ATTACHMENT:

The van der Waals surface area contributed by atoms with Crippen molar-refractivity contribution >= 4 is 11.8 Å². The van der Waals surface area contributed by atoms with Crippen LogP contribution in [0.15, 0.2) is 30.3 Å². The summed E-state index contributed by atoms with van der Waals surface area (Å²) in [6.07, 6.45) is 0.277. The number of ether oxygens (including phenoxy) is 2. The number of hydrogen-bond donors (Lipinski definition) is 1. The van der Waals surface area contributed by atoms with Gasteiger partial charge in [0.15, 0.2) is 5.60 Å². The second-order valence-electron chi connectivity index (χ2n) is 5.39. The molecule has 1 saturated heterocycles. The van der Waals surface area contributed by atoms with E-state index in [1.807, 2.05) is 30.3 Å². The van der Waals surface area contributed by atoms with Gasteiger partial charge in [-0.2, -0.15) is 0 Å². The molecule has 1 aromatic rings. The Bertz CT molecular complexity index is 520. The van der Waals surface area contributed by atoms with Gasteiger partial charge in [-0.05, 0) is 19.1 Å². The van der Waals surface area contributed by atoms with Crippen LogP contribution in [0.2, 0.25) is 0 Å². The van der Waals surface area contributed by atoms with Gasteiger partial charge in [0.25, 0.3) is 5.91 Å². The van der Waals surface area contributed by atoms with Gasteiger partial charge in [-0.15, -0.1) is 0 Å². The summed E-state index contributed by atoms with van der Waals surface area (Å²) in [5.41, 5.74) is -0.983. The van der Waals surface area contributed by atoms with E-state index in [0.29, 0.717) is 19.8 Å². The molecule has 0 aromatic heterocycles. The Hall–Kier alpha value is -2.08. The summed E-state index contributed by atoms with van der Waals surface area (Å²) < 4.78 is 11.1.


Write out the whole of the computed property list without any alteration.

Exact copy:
The van der Waals surface area contributed by atoms with Crippen molar-refractivity contribution >= 4 is 11.8 Å². The van der Waals surface area contributed by atoms with Crippen LogP contribution in [0.15, 0.2) is 30.3 Å². The summed E-state index contributed by atoms with van der Waals surface area (Å²) in [6.07, 6.45) is 0.277. The number of ether oxygens (including phenoxy) is 2. The number of hydrogen-bond donors (Lipinski definition) is 1. The van der Waals surface area contributed by atoms with Gasteiger partial charge in [0.15, 0.2) is 5.60 Å². The second-order valence-electron chi connectivity index (χ2n) is 5.39. The molecule has 1 saturated heterocycles. The van der Waals surface area contributed by atoms with E-state index in [1.807, 2.05) is 30.3 Å². The van der Waals surface area contributed by atoms with Gasteiger partial charge in [-0.2, -0.15) is 0 Å². The molecule has 1 aromatic rings. The Bertz CT molecular complexity index is 520. The van der Waals surface area contributed by atoms with Gasteiger partial charge in [-0.05, 0) is 19.1 Å². The van der Waals surface area contributed by atoms with Crippen LogP contribution in [0.2, 0.25) is 0 Å². The van der Waals surface area contributed by atoms with Gasteiger partial charge in [0.25, 0.3) is 5.91 Å². The van der Waals surface area contributed by atoms with Gasteiger partial charge in [-0.15, -0.1) is 0 Å². The summed E-state index contributed by atoms with van der Waals surface area (Å²) in [5.41, 5.74) is -0.983. The van der Waals surface area contributed by atoms with E-state index in [0.29, 0.717) is 19.8 Å². The molecule has 0 aromatic heterocycles. The Hall–Kier alpha value is -2.08. The summed E-state index contributed by atoms with van der Waals surface area (Å²) < 4.78 is 11.1.